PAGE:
We’ve all heard about the nebulous R.A.V.E. act and it’s widely understood to be the reason why drug safety at dance music events is virtually non-existent in the United States. Now, Dede Goldsmith, mother of Shelley Goldsmith who passed away in 2013 from heatstroke while attending an electronic event, has urged Vice President Joe Biden to revisit the R.A.V.E. act in hopes of preventing loss as she and her family have had to endure. As a result of Goldsmith’s efforts, U.S. Attorney General Loretta Lynch is reviewing her request to amend the R.A.V.E. act.
The acronym R.A.V.E. stands for Reducing Americans’ Vulnerability To Ecstasy act, and since its inception in 2003, the legislation has allowed officials broader jurisdiction when it comes to electronic dance music culture. In today’s climate, with music festivals, and one-off events taking place on such a grand scale, the antiquated legislation is only inhibiting the safety of attendees, rather than preserving it.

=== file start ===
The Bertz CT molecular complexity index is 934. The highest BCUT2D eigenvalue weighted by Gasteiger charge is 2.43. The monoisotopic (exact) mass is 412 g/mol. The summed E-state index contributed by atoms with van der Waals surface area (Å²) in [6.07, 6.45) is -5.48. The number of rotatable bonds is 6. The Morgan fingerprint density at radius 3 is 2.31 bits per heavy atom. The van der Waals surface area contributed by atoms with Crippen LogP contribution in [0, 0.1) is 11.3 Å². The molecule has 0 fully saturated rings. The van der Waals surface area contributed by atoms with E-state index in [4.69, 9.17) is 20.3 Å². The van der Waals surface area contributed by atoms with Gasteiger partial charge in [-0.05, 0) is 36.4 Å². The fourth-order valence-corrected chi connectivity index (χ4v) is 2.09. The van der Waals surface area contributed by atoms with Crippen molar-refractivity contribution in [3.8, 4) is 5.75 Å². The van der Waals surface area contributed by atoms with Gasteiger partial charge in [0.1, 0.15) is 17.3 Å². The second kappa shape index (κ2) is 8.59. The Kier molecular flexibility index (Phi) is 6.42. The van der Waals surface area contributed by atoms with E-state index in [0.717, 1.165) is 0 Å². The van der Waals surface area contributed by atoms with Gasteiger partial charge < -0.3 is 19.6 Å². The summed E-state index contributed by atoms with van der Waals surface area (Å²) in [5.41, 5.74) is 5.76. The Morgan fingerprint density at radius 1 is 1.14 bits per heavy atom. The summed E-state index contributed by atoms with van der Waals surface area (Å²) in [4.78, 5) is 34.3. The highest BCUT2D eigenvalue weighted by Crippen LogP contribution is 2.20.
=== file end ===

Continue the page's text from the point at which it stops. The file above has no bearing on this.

With the current R.A.V.E. act in place, if an event offers drug education or drug testing on-site, the organizers are nearly guaranteed to face criminal prosecution, have their insurance pulled, or deal with any number of complications.
It’s an unfortunate fact that most major festivals will result in hospitalizations or fatalities, but these tragedies can be almost entirely prevented given proper legislation that actually takes a proactive step towards harm reduction. Click here to learn more about Dede Goldsmith’s activism, and learn more about her petition to amend the R.A.V.E. act.